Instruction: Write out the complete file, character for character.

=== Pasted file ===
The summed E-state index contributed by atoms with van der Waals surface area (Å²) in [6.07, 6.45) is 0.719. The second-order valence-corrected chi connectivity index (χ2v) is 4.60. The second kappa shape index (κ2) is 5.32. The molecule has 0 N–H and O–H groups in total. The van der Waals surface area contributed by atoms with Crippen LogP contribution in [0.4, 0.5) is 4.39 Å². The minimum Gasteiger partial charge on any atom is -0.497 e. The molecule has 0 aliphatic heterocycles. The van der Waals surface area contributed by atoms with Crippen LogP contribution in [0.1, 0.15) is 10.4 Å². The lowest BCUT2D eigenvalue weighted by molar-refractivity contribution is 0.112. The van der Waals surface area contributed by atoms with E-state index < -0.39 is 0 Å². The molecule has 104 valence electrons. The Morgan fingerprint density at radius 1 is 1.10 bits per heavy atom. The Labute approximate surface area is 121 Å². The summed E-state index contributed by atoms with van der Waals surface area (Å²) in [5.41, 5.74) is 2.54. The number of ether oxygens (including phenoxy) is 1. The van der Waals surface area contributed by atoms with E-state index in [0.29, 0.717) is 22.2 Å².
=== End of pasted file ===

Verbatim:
The summed E-state index contributed by atoms with van der Waals surface area (Å²) in [6.07, 6.45) is 0.719. The second-order valence-corrected chi connectivity index (χ2v) is 4.60. The second kappa shape index (κ2) is 5.32. The molecule has 0 N–H and O–H groups in total. The van der Waals surface area contributed by atoms with Crippen LogP contribution in [0.4, 0.5) is 4.39 Å². The minimum Gasteiger partial charge on any atom is -0.497 e. The molecule has 0 aliphatic heterocycles. The van der Waals surface area contributed by atoms with Crippen LogP contribution in [0.1, 0.15) is 10.4 Å². The lowest BCUT2D eigenvalue weighted by molar-refractivity contribution is 0.112. The van der Waals surface area contributed by atoms with E-state index < -0.39 is 0 Å². The molecule has 104 valence electrons. The Morgan fingerprint density at radius 1 is 1.10 bits per heavy atom. The Labute approximate surface area is 121 Å². The summed E-state index contributed by atoms with van der Waals surface area (Å²) in [5.41, 5.74) is 2.54. The number of ether oxygens (including phenoxy) is 1. The van der Waals surface area contributed by atoms with E-state index in [0.29, 0.717) is 22.2 Å².